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Dandelion – bitter but tasty

With spring come the dandelions – not only in the meadows, but also in the kitchen.

A fresh taste in salads and pesto

Everyone recognises the low-growing plant with the sunny yellow flowers, but not many people use dandelions in the kitchen. They’re certainly worth trying. The young leaves have a bitter, nutty flavour; they can be blanched and used as a vegetable. Or use them in a salad – they combine very well with other wild herbs, lettuce and cherry tomatoes. Make a dressing with walnut oil and red wine vinegar. A dandelion pesto is a very special treat and not difficult to make: puree a bunch of young dandelion leaves with garlic, olive oil, lemon juice, almonds and grated Parmesan. Season well with salt and pepper.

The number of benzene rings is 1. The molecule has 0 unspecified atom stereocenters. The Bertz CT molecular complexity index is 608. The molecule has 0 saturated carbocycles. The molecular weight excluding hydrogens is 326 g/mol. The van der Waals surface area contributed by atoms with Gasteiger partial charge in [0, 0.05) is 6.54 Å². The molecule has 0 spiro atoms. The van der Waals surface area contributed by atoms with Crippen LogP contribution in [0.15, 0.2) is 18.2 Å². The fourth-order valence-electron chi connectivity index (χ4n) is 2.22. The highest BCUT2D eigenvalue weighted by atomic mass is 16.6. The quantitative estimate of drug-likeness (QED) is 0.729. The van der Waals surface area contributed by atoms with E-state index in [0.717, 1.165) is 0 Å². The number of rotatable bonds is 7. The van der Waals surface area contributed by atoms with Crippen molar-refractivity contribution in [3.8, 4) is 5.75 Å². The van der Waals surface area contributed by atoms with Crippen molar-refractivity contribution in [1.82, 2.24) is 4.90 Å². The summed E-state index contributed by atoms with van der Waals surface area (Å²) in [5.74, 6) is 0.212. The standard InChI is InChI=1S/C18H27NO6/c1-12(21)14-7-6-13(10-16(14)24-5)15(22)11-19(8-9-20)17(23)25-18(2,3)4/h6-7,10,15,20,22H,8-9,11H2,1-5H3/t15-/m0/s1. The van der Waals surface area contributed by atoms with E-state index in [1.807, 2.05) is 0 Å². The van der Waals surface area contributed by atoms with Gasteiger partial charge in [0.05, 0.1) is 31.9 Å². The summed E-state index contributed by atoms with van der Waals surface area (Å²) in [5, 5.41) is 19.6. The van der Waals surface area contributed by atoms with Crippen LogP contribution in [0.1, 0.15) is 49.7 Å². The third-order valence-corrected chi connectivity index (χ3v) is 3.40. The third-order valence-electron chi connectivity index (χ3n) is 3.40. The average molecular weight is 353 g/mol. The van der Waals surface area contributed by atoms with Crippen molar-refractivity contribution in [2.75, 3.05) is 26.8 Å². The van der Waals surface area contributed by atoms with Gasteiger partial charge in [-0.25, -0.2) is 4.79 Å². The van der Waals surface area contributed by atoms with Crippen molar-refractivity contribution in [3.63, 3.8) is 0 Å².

Eating flowers

It’s not only dandelion leaves that are edible, the flowers are too and make a fresh-looking decoration for appetizers and salads. But they can also be processed into a honey-like syrup or jelly. Young dandelion buds are a popular substitute for capers. To make dandelion capers put the dandelion buds in a jar with vinegar, tarragon, parsley, garlic and onion rings. Close tightly and keep in a cool dark place for eight to ten weeks. Then enjoy!

Healthy and delicious

Dandelion leaves are especially tasty before the first flowers. If you find wild dandelions too bitter, try cultivated dandelions; they have a milder taste and fleshier leaves and they’re imported mainly from France during the summer months. Wild dandelions have many health benefits, with a high content of vitamins C and D, but also potassium, calcium and magnesium. The bitter substances stimulate the appetite and improve digestion. A tea made from the leaves and roots is thought to have medicinal benefits.

 

Source: Heike Kreutz, www.bzfe.de